The current outbreak of Listeria monocytogenes linked to imported Frescolina brand ricotta salata cheese has several distinct PFGE patterns. Pritzker Olsen’s client, John McKissick, is one of 14 confirmed cases of listeriosis linked to the cheese or to products cross-contaminated by the cheese. The bacteria that caused Mr. McKissick’s illness is part of the outbreak strain.
Pulsed-field gel electrophoresis, or PFGE, is the gold standard of bacterial DNA analysis. The technique separates DNA molecules by placing the bacteria in an agarose gel solution. Voltage is switched among three directions through the gel. This separates the DNA in a forward migration. The different lengths of DNA move through the gel at different rates. Larger pieces move more slowly than small pieces. Over time, the bands separate more and establish a distinct banding pattern. You can see the movement occurring in this demonstration from Davidson College.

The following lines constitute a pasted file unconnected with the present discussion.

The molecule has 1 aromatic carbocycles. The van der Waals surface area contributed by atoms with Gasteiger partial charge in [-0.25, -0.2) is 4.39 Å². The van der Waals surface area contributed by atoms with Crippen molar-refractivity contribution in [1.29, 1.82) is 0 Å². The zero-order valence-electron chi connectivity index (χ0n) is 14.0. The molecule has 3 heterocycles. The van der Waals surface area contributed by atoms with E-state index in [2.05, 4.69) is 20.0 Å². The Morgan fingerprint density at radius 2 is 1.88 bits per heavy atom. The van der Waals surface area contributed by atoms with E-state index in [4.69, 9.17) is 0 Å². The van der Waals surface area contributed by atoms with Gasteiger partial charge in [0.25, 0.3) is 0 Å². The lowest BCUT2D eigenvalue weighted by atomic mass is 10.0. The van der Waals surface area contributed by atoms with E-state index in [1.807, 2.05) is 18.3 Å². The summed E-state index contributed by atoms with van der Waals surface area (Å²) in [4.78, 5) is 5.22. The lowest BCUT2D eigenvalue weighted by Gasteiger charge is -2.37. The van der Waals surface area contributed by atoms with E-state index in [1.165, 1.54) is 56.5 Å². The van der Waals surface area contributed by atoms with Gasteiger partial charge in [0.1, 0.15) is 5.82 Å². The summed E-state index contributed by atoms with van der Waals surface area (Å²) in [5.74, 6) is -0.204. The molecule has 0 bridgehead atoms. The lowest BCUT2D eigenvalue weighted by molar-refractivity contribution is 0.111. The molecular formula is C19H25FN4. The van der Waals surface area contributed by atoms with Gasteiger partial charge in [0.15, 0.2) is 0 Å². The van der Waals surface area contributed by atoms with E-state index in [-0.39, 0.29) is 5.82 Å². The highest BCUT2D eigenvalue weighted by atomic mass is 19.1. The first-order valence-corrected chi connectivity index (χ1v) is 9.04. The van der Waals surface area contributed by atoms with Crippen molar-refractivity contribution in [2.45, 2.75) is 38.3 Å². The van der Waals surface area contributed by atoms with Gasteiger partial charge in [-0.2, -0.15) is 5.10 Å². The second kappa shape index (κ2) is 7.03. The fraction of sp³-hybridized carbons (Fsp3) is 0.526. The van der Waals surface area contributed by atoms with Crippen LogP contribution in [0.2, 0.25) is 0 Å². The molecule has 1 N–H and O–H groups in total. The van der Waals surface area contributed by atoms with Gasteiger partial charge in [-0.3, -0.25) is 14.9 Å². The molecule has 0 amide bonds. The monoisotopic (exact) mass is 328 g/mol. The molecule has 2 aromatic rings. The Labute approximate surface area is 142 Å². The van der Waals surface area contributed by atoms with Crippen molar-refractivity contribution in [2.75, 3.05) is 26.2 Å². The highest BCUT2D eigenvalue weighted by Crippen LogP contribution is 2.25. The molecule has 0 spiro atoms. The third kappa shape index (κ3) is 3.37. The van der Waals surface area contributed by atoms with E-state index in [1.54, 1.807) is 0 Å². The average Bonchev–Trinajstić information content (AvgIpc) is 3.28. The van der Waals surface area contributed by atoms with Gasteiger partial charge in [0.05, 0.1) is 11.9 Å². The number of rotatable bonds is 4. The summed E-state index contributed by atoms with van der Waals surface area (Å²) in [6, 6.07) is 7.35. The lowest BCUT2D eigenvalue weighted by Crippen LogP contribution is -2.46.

The three main PFGE patterns associated with this particular outbreak are: GX6A16.0408/GX6A12.0096, GX6A16.0268/GX6A12.2297, and GX6A16.0068/GX6A12.0096. The patterns are all closely related.
After scientists have made the bacterial fingerprint, they share pictures of it with PulseNet, which keeps an electronic database of the fingerprints. PulseNet was created in 1993, after the Jack-in-the-Box E. coli 0157:H7 outbreak occurred. When PulseNet finds a match, they make a family tree called a dendogram. That helps researchers and epidemiologists find the source of a foodborne illness outbreak.
In fact, lab scientists perform regular searches on the databases, looking for matching clusters. This surveillance can help scientists and epidemiologists determine that an outbreak is occurring, identifying the outbreak in hours, instead of days. It can also help link sporadic cases and identifies related cases.